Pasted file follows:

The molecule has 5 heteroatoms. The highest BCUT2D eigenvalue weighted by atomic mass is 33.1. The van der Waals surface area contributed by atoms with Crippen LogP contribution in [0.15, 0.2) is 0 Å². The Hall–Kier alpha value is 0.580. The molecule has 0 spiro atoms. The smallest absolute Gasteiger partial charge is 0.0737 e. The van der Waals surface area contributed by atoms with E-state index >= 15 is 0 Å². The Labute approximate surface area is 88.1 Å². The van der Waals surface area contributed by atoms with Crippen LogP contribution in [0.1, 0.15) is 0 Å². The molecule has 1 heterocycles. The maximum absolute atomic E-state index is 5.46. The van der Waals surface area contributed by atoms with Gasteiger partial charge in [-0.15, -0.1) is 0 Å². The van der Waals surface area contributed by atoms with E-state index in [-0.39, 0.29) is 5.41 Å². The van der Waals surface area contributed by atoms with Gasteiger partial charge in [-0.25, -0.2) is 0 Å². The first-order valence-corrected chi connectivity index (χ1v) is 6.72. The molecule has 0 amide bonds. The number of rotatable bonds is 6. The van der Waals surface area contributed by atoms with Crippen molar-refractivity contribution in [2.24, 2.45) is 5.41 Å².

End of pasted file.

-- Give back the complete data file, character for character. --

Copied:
The molecule has 5 heteroatoms. The highest BCUT2D eigenvalue weighted by atomic mass is 33.1. The van der Waals surface area contributed by atoms with Crippen LogP contribution in [0.15, 0.2) is 0 Å². The Hall–Kier alpha value is 0.580. The molecule has 0 spiro atoms. The smallest absolute Gasteiger partial charge is 0.0737 e. The van der Waals surface area contributed by atoms with E-state index >= 15 is 0 Å². The Labute approximate surface area is 88.1 Å². The van der Waals surface area contributed by atoms with Crippen LogP contribution in [0.1, 0.15) is 0 Å². The molecule has 1 heterocycles. The maximum absolute atomic E-state index is 5.46. The van der Waals surface area contributed by atoms with Gasteiger partial charge in [-0.15, -0.1) is 0 Å². The van der Waals surface area contributed by atoms with E-state index in [-0.39, 0.29) is 5.41 Å². The van der Waals surface area contributed by atoms with Gasteiger partial charge in [-0.25, -0.2) is 0 Å². The first-order valence-corrected chi connectivity index (χ1v) is 6.72. The molecule has 0 amide bonds. The number of rotatable bonds is 6. The van der Waals surface area contributed by atoms with Crippen molar-refractivity contribution in [2.24, 2.45) is 5.41 Å².